Broadway lost one of its strongest, saltiest and most enduring voices Monday, when Elaine Stritch – actress, singer, long-legged and sharp-tongued force of nature – shook off her mortal coil Thursday, at 89.
Stritch's career on Broadway stretched back to 1946, when she made her debut in a comedy called Loco. For many decades after that, she delivered memorable performances in works by masters ranging from Rodgers and Hart to Edward Albee. She was a particularly perceptive purveyor of the songs of Stephen Sondheim; appearing in the original cast of his Company in 1970, she introduced The Ladies Who Lunch, an acid-and-alcohol-soaked manifesto that became one of her signature songs and one of the most inimitable recordings in the history of musical theater.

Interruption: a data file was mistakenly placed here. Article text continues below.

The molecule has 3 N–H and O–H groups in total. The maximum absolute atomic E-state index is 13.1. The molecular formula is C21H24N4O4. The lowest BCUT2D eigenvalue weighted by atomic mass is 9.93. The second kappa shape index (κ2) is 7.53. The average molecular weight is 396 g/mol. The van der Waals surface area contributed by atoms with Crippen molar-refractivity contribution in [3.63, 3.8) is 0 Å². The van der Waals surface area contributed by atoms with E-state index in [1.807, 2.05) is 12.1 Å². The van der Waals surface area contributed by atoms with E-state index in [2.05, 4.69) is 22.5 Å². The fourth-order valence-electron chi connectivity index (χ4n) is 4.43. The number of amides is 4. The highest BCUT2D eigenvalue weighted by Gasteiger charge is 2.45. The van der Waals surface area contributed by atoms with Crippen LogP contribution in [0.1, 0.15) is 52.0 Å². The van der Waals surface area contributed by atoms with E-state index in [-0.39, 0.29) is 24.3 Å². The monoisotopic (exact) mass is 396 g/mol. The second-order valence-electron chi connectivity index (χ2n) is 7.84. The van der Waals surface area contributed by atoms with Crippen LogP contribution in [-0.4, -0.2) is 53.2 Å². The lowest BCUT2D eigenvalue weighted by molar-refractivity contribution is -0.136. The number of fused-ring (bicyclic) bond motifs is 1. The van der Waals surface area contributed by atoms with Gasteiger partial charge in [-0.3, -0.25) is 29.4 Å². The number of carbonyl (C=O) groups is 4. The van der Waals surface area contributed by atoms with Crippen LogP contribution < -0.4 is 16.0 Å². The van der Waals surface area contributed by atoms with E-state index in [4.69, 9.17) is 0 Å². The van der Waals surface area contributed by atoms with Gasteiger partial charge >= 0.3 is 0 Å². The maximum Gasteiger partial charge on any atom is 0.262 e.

Her final appearance on the Main Stem was in 2010, in a revival of Sondheim's A Little Night Music; prior to that she starred in her own one-woman show, Elaine Stritch at Liberty, in 2002, earning her Drama Desk Awards for both her performance and her help in "reconstructing" John Lahr's book. (Astonishingly, Stritch never received a Tony, though she did collect several nominations.)